Policymakers are taking a harder look at the state’s water-energy relationship. The California Energy Commission’s (CEC) primary finding in its 2005 report was that saving water saves energy. The underlying premise is that reducing water consumption avoids the amount of energy used “upstream” in the water use cycle (to collect or produce that water, to transport and treat it, and to deliver it) and “downstream” (to treat wastewater and safely dispose it). The CEC used the term “energy embedded in water,” or “embedded energy,” to represent the value of energy savings accumulated upstream and downstream of reduced water consumption.
At the crux of the state’s water-energy initiative is the question: should investor owned energy utilities recognize water conservation as an energy efficiency measure due to the embedded energy saved, thereby making it eligible for energy efficiency incentives?
California Public Utilities Commission (CPUC) is conducting several embedded energy in water studies to help answer this question and come to a policy decision. A number of water-energy pilot projects that demonstrate the potential energy savings from water conservation are currently undergoing evaluation, measurement, and verification.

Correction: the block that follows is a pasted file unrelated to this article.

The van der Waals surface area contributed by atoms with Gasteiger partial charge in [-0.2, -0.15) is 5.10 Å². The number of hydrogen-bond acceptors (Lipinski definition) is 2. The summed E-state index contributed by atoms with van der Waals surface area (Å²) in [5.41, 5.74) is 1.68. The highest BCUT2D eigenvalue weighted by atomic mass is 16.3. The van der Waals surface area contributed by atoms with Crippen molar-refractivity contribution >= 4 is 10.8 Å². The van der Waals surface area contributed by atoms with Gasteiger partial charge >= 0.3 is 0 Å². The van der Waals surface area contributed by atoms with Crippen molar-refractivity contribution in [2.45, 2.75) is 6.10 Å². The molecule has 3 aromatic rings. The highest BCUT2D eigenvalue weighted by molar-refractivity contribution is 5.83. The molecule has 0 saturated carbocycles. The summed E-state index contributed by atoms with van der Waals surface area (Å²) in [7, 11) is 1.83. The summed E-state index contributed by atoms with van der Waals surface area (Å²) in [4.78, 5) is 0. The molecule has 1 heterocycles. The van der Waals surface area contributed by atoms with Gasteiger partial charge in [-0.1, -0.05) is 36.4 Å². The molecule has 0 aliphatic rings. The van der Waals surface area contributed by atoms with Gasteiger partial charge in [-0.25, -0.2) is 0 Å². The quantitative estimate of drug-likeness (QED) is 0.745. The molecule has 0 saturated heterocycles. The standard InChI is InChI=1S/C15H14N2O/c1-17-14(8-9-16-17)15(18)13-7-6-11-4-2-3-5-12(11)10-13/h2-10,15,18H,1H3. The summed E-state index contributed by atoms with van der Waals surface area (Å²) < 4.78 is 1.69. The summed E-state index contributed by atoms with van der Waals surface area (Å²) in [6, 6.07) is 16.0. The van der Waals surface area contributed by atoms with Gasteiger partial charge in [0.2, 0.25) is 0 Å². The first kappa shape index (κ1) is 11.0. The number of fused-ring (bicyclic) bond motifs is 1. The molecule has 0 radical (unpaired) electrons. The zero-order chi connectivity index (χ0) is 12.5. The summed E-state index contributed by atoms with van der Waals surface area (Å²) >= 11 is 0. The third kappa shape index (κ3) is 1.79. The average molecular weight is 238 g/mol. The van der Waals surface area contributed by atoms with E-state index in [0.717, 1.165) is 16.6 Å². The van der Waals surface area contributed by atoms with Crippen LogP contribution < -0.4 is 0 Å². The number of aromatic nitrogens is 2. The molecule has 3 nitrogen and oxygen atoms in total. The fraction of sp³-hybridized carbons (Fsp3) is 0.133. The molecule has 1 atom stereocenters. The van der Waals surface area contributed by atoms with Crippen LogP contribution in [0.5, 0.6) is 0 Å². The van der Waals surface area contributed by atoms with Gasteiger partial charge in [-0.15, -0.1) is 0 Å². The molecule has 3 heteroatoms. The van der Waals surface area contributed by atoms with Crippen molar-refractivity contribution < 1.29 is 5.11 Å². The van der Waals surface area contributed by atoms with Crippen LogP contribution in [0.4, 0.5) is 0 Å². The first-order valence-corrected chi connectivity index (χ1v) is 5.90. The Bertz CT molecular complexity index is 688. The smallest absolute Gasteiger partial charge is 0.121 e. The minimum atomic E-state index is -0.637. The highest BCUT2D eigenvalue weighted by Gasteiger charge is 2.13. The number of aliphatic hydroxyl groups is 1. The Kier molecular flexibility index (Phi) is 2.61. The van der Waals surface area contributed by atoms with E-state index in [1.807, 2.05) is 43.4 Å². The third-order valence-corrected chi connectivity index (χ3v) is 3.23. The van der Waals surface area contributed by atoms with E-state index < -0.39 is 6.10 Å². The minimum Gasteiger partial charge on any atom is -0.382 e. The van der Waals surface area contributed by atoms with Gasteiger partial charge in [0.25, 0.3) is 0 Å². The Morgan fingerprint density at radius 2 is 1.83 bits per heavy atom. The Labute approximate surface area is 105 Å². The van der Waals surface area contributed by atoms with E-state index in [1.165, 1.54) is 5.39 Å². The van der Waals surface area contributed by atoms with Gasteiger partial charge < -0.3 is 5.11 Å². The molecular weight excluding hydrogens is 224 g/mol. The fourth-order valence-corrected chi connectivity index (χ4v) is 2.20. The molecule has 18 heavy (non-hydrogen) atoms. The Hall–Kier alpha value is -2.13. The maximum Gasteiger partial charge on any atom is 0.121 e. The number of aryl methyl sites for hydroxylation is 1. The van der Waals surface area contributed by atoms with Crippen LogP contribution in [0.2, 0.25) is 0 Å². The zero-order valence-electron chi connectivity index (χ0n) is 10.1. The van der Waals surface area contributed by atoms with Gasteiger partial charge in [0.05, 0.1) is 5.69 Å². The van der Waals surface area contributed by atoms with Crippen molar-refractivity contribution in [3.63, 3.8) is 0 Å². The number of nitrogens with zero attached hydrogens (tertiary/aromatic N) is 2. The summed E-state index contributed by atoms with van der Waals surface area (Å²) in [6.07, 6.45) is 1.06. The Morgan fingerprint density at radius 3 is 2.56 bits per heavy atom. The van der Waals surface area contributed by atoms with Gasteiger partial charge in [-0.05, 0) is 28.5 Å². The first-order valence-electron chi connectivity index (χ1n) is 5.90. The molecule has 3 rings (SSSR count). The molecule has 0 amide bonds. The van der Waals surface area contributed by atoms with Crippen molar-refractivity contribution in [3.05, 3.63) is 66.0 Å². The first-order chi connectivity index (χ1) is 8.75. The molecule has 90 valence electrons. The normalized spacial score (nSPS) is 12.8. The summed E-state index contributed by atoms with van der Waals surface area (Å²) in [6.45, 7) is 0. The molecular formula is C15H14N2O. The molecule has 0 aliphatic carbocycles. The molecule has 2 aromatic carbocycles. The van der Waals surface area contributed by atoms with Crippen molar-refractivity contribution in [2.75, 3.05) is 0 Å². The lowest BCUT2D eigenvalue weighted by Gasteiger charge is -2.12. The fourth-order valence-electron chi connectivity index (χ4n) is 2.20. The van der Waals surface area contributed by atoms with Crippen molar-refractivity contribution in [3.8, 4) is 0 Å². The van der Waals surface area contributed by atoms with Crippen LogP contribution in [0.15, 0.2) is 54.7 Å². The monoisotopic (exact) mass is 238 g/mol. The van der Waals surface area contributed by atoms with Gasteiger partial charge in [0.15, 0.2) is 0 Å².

One of the barriers to answering this question is the disconnect between the locations in which water is conserved and energy is reduced. Conserved water saves energy both upstream (all the way to the source) and downstream of the end user. This means water savings in Southern California can save energy at pumps in Northern California often crossing energy utility service areas. It’s unclear which energy utility should fund water conservation or gets credit for associated energy savings in this scenario.
A broad state-wide perspective and valuation of the benefits of conserving water and embedded energy could add additional impetus to water efficiency programs. However, stakeholders need not wait for such a policy – there are many opportunities for water agencies, energy utilities, and consumers to collaborate now on innovative ways to save both energy and water.